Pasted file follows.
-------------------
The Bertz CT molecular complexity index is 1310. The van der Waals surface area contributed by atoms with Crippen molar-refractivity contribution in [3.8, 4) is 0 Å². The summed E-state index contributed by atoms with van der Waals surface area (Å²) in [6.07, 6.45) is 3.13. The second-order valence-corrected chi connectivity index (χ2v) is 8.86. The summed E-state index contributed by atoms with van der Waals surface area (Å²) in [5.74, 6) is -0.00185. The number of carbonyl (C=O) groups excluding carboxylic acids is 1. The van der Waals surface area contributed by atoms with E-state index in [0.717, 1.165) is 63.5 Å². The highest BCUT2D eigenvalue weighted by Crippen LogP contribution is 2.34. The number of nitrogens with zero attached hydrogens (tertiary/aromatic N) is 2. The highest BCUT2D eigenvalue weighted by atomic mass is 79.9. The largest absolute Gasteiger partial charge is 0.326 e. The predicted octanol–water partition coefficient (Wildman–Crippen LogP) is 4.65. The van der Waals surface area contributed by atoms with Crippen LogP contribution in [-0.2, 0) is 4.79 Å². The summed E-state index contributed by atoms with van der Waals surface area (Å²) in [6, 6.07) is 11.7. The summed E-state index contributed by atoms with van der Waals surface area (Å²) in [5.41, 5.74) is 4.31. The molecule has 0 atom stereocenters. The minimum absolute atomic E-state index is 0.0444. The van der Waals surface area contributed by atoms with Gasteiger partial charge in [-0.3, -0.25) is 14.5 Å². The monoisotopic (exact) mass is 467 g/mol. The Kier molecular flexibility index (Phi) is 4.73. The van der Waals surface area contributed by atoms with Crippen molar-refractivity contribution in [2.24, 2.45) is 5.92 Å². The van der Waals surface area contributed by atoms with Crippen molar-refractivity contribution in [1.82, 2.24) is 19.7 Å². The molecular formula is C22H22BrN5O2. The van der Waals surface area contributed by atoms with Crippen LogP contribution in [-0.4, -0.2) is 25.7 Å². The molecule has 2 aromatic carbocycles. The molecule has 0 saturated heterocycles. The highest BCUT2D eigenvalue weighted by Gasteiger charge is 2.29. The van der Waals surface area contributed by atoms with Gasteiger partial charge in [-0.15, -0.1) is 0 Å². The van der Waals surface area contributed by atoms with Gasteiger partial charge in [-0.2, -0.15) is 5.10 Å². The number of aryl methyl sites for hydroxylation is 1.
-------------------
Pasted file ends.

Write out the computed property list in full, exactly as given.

The Bertz CT molecular complexity index is 1310. The van der Waals surface area contributed by atoms with Crippen molar-refractivity contribution in [3.8, 4) is 0 Å². The summed E-state index contributed by atoms with van der Waals surface area (Å²) in [6.07, 6.45) is 3.13. The second-order valence-corrected chi connectivity index (χ2v) is 8.86. The summed E-state index contributed by atoms with van der Waals surface area (Å²) in [5.74, 6) is -0.00185. The number of carbonyl (C=O) groups excluding carboxylic acids is 1. The van der Waals surface area contributed by atoms with E-state index in [0.717, 1.165) is 63.5 Å². The highest BCUT2D eigenvalue weighted by Crippen LogP contribution is 2.34. The number of nitrogens with zero attached hydrogens (tertiary/aromatic N) is 2. The highest BCUT2D eigenvalue weighted by atomic mass is 79.9. The largest absolute Gasteiger partial charge is 0.326 e. The predicted octanol–water partition coefficient (Wildman–Crippen LogP) is 4.65. The van der Waals surface area contributed by atoms with Crippen LogP contribution in [-0.2, 0) is 4.79 Å². The summed E-state index contributed by atoms with van der Waals surface area (Å²) in [6, 6.07) is 11.7. The summed E-state index contributed by atoms with van der Waals surface area (Å²) in [5.41, 5.74) is 4.31. The molecule has 0 atom stereocenters. The minimum absolute atomic E-state index is 0.0444. The van der Waals surface area contributed by atoms with Gasteiger partial charge in [-0.3, -0.25) is 14.5 Å². The monoisotopic (exact) mass is 467 g/mol. The Kier molecular flexibility index (Phi) is 4.73. The van der Waals surface area contributed by atoms with Crippen molar-refractivity contribution in [2.24, 2.45) is 5.92 Å². The van der Waals surface area contributed by atoms with Crippen molar-refractivity contribution in [1.82, 2.24) is 19.7 Å². The molecular formula is C22H22BrN5O2. The van der Waals surface area contributed by atoms with Crippen LogP contribution in [-0.4, -0.2) is 25.7 Å². The molecule has 2 aromatic carbocycles. The molecule has 0 saturated heterocycles. The highest BCUT2D eigenvalue weighted by Gasteiger charge is 2.29. The van der Waals surface area contributed by atoms with Gasteiger partial charge in [-0.15, -0.1) is 0 Å². The van der Waals surface area contributed by atoms with Gasteiger partial charge in [-0.2, -0.15) is 5.10 Å². The number of aryl methyl sites for hydroxylation is 1.